Now it is a fact: the orators, at their first meeting have confirmed our contention. In its press communiqué inviting the public to the meeting of the 5th June last, the Parti Mauricien stated: ‘A ces meetings seront exposés les principles qui guideront le parti, et particulièrement, l’organisation par laquelle il sera offert aux Mauriciens la possibilité pour chacun de contribuer à l’élaboration d’une politique juste et saine ». (Italics ours).

What are the principles « qui guideront le Parti Mauricien » ? Were they exposed at the meeting? To what school of political thought does the Parti Mauricien belong? Did the orators say how the organisation, which will “élaborer une politique juste et saine”, will work? No. Instead, they poured their spleen over Dr Ramgoolam and the Labour Party. One got the impression that Dr Ramgoolam means the Labour Party and sometimes the Government. What a sauce!

The Speeches

Mr d’Arifat is too well-known for his anti-Hindu and anti-Labour feelings. He is in complete agreement with NMU’s policy and had often proclaimed it at his meetings. So, his tirade against Dr Ramgoolam was expected. At the very beginning of his speech he served his audience with an insanity. Here it is: simply because the Parti Mauricien published its manifesto on the 7th of April last Dr Ramgoolam had to admit defeat. Mr d’Arifat’s contention that “le gouvernement – c’est Hon. Chadien et sa bande” is blatant nonsense fit only for his Plaine Verte audience. His theory that “le socialisme abolit la liberté” shows his ignorance of the subject. He should read Prof Cole. He is of opinion that all men are not equal – some stupid, others intelligent (as him) – yet he said “Pour la première fois on inaugurera un système politique qui permettera aux Mauriciens de se rencontrer sur le plan de l’égalité ». In short there was nothing new in Mr d’Arifat’s speech, it was a repeat of NMU’s usual diatribes against Dr Ramgoolam and Labour.

Instead of exposing the principles of the Parti Mauricien, Mr Victor Ducasse – ex-Mayor of Port Louis – missed the point and made a plea in defence of the administration of the Municipality of Port Louis. It seemed that he had forgotten whether he was at the first meeting of a new political party, but did not forget to pour venom upon Dr Ramgoolam and Labour. He spoke on everything except on the Parti Mauricien.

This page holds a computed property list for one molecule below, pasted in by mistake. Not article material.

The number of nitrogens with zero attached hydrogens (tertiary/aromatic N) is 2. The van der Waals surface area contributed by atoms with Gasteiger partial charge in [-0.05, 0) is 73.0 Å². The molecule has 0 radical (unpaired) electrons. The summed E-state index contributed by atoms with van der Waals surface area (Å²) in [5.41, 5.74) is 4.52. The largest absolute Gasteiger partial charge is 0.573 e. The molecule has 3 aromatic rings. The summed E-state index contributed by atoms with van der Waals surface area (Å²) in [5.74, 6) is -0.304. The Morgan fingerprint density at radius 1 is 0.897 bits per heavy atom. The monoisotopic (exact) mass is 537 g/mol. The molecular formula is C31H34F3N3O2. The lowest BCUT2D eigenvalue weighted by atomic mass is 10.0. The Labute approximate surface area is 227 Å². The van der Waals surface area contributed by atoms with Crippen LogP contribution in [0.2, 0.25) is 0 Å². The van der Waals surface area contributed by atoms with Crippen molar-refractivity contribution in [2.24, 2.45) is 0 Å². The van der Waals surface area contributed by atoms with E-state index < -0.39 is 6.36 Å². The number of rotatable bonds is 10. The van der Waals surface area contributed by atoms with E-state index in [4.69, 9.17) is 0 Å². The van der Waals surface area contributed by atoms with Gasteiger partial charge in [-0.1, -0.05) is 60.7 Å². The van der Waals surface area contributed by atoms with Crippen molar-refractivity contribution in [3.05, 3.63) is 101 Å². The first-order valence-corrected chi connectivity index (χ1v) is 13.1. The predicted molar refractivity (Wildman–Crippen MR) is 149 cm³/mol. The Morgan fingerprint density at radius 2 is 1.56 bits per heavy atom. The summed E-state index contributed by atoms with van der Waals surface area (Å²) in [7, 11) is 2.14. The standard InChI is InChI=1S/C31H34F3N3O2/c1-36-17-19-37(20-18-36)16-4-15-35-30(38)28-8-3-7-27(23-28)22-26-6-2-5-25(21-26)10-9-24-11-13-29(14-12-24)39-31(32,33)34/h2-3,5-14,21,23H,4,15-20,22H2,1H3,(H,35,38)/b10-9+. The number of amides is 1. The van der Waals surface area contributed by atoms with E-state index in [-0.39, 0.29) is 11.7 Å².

Mr Razack Mohamed made sensational revelation. He considers Hindus as his brothers. At long last the Hindus have found someone to take care of them! This is indeed a priceless acquisition. He made a confusion between the Financial Secretary, Dr Ramgoolam and the Labour Party. If the 1955-56 estimates have reached the enormous figure of Rs 150,000,000 – none than the Labour Party is responsible for that. Is it, Hon. Mohamed?

Why the Labour Party wants to close the Railway Department thus throwing 1800 familles sur le pavé? asked Hon R. Mohamed “But Dr Ramgoolam will not mind,” said Hon. Mohamed “for the good reasons that all of them are Christians and of the coloured population.” Mr Mohamed’s declaration was bottomless. Let us consider the facts. While speaking on the 1955-56 estimates, Hon G. Forget (Labour) said “Therefore the only question that will arise will be whether the Sugar Industry can take out an additional burden of two million annually out of the two hundred and sixty it collects and keep the Railways going on with the 1800 families living on it, or whether the Government, in spite of the large number of people now living on the Railways will not be willing to accept as a permanent feature a deficit which could be reduced to the least possible figure.” (Italics are ours).

On the other hand Hon Guy Sauzier a nominated member and the Secretary of the Mauritius Chamber of Agriculture, while speaking on the same estimates said: “I want to be fair and I want here – when I say fair, I mean fair to the Financial Secretary and the Government – I want to mention that if and when the Government decides to close down the Railways a saving of Rs 2 ¾ million will be effected annually, which will help us to balance the budget.” (Italics are ours)

(to be continued)

  • Published in print edition on 31 July 2015